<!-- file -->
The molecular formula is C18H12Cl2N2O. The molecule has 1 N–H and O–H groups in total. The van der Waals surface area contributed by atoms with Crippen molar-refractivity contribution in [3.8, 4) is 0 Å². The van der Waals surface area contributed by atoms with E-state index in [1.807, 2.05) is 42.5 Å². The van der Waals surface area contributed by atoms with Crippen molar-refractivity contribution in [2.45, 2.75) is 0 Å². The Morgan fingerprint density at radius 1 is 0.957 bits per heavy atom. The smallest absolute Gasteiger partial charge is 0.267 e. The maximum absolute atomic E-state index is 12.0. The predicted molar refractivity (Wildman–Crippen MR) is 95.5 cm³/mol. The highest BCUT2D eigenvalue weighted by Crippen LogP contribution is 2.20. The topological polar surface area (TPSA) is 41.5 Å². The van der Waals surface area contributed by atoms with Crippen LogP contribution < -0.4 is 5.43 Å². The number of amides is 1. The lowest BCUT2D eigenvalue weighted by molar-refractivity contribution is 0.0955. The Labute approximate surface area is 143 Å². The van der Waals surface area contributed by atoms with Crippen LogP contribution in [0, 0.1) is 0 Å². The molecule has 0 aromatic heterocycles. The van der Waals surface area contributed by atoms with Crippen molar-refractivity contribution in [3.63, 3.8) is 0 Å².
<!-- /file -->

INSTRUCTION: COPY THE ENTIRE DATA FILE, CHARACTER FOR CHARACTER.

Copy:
The molecular formula is C18H12Cl2N2O. The molecule has 1 N–H and O–H groups in total. The van der Waals surface area contributed by atoms with Crippen molar-refractivity contribution in [3.8, 4) is 0 Å². The van der Waals surface area contributed by atoms with E-state index in [1.807, 2.05) is 42.5 Å². The van der Waals surface area contributed by atoms with Crippen molar-refractivity contribution in [2.45, 2.75) is 0 Å². The Morgan fingerprint density at radius 1 is 0.957 bits per heavy atom. The smallest absolute Gasteiger partial charge is 0.267 e. The maximum absolute atomic E-state index is 12.0. The predicted molar refractivity (Wildman–Crippen MR) is 95.5 cm³/mol. The highest BCUT2D eigenvalue weighted by Crippen LogP contribution is 2.20. The topological polar surface area (TPSA) is 41.5 Å². The van der Waals surface area contributed by atoms with Crippen LogP contribution < -0.4 is 5.43 Å². The number of amides is 1. The lowest BCUT2D eigenvalue weighted by molar-refractivity contribution is 0.0955. The Labute approximate surface area is 143 Å². The van der Waals surface area contributed by atoms with Crippen LogP contribution in [0, 0.1) is 0 Å². The molecule has 0 aromatic heterocycles. The van der Waals surface area contributed by atoms with Crippen molar-refractivity contribution in [3.63, 3.8) is 0 Å².